‘What he created was the mother of all sportsboats. It does take the best part of a gale to make the hull plane, though, and never wanting to push my old Diamond that hard, I generally suffer by carrying the class yardstick, which definitely assumes planing conditions!

‘The keelboat Holt drew was basically a very large Mirror, but with the sheer line brought up to a bow rather than the pram we see in the dinghy. He also carried the lines including the hard chine that helps in planing well aft, also.

‘He also used the Nordic device of bringing the forestay down well aft of the bow, giving the boat a distinctive skerries-cruiser look.

‘The boats were originally called the YW Keelboat, but changed to the YW Diamond in 1967 to the Diamond. Boat number 1 was Zest, which I have recently seen in a shed in southern Holland, totally original and stripped back to the ply for repainting.

Black Diamond was professionally built (rather than home-built built) in 1962 and this is possibly the reason she’s still afloat, and was restored by a chap called Bob Rule in Portsmouth during the 90s. He encapsulated her in epoxy, and did a good job – I have only had to do a small section of repair under the port chainplates, after a hard winter in the open.

‘There is more of the story at the Bursledon Blogger weblog, more information about YW Diamonds in Australia here, and a very lively video of an Aussie Diamond sailing in 30-plus knots of wind here.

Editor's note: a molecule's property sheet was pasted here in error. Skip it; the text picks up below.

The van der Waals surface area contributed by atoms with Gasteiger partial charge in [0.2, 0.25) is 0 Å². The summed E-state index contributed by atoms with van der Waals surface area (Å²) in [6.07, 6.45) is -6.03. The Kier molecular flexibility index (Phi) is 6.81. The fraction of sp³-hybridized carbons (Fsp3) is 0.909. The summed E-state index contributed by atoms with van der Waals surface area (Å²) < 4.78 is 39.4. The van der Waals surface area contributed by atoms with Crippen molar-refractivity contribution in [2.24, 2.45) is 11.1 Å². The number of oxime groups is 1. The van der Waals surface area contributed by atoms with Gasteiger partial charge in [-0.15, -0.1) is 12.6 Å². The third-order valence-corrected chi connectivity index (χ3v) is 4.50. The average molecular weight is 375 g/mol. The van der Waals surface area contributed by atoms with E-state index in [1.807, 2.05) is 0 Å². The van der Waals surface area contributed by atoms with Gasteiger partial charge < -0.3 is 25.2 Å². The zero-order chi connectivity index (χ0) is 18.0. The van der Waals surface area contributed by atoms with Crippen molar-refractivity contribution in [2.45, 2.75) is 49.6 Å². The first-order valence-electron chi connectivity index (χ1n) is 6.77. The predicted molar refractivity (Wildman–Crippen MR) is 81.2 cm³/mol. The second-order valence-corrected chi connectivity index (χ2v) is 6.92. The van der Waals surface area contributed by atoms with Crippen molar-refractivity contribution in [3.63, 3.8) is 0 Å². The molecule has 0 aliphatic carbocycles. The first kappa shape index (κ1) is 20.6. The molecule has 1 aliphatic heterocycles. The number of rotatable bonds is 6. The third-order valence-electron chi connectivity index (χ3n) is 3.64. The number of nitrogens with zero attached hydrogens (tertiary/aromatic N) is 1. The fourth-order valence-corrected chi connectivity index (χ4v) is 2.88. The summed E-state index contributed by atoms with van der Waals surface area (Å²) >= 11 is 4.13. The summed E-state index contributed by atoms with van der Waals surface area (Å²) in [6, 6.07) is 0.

‘I have seen several adapted Diamonds, but the one that takes the biscuit is Saltash II in Brisbane, still a plywood hull, but sheathed, cabined and fenced, with a deep spade rudder, two foot aft of the rudder shown in the plans, a deep bulb keel and faired underwater section, a sugarscoop transom, narrow rigging and 6 feet extra on the mast. She holds the record for the Brisbane Hamilton race, 309 nautical miles in 31 hours!

‘There are many hybrids, as most Diamonds have been fiddled with at some time or other, including mine. The design had great qualities, but back in 1960, underwater dynamics were not then a fully explored science, and the keel and rudder are, quite frankly, disaster areas! I am planning to take the back edge down to a point next winter.

‘I did pay a small fortune to have a carbon fibre rudder designed and moved three foot aft, and this turned her into the last boat in the fleet to drop her spinny – the control we now have is utterly amazing! I’m not claiming to have had the idea: I went to Australia to research the Diamond, where they still race them as a class, with two guys on trapezes, and that was where I discovered Saltash II.’

In fact, the story of Black Diamond, Greg and the accordion business is one for the ‘small world’ file. I remember reading about the boat from Max the Bursledon Blogger’s website some years ago, and I knew Greg from his stand at music festivals and events such as Melodeons & More (some readers may spot someone familiar here). What I didn’t know was that there was a connection. How could I have guessed?

Fifie Ocean Pearl has won the Round the Island Race gaffer class

Ocean Pearl raced in the Round the Island Race gaffer class – and won